Re "the Dow" generally, IMO it has lost its way. Originally the Industrial, Utilitity, and Transportation indices really were barometers of their particular segments. I don't follow Utilities or Transportation, but the "Industrials" certainly aren't limited to industriasl any more. Certainly JP Morgan, Walmart, and Walt Disney cannot be seriously considered to be "industrial."
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Old 08-11-2020, 04:54 PM   #15
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The DOW isn't an index. It's useless for anything other than answering "what's happening with the DOW?"
IMO, the DOW is the Paris Hilton of "indexes", it's famous for being famous.

And I do believe "indexes" is the accepted plural. Well, it's complicated:

https://www.grammar.com/indices_vs._indexes

But yeah, I see no value in following a group of 30 stocks as any sort of representation of "the market", when much broader benchmarks are readily available today..

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Old 08-11-2020, 05:36 PM   #16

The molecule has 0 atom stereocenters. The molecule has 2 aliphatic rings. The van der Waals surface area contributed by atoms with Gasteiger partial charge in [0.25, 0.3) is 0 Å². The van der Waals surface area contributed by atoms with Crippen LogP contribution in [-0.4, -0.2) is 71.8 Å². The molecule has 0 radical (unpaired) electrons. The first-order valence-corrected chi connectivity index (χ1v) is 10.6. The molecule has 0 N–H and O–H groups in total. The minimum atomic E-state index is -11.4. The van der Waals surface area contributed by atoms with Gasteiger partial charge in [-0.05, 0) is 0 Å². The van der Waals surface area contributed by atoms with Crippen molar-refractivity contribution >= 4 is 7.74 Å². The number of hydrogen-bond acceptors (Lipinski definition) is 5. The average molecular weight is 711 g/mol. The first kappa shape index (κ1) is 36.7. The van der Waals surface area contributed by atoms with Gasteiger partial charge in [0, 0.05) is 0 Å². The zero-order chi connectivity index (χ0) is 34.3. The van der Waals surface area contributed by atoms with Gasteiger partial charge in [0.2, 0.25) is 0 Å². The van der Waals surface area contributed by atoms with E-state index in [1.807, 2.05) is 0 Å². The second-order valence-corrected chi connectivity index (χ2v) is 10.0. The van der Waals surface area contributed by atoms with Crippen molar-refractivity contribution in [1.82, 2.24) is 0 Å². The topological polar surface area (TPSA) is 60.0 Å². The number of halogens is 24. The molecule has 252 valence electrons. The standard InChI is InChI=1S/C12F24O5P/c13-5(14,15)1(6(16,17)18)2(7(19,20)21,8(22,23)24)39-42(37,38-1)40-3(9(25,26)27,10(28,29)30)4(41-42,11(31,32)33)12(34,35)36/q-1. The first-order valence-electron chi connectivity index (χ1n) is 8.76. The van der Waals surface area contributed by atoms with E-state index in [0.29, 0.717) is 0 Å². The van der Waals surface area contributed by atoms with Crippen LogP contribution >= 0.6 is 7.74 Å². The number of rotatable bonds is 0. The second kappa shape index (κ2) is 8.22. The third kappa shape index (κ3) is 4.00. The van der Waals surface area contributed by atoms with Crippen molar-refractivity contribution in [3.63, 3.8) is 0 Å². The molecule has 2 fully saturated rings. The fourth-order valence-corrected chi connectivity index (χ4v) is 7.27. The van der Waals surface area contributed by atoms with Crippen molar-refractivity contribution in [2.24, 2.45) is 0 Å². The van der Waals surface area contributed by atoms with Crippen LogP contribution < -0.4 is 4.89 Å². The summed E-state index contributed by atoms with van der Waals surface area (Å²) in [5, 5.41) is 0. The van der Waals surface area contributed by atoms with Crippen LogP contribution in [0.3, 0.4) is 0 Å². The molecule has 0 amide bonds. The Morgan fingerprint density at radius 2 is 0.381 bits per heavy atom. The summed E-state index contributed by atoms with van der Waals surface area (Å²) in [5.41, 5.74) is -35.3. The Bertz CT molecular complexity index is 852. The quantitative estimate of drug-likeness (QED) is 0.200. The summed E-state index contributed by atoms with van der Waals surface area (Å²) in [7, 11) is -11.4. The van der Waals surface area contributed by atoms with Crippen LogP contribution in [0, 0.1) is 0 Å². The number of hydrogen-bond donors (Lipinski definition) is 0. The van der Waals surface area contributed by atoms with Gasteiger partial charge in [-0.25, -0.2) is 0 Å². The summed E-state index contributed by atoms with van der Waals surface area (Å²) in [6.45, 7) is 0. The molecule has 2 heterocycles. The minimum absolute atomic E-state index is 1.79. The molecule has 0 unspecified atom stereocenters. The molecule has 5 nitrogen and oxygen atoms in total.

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...
And I do believe "indexes" is the accepted plural. Well, it's complicated:
https://www.grammar.com/indices_vs._indexes ...
-ERD50
Thanks for the link. You might want to read it:
"Indices" is a plural noun, one of the plural forms for "index", but only in a particular situation: when "index" refers to a system. "Indices" and "indexes" can refer to systems for recording changes and comparing values, usually in the financial domain. This is the only context where "indices" and "indexes" are synonyms, as well as the only situation where using "indices" is recommended.
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Old 08-11-2020, 05:47 PM   #17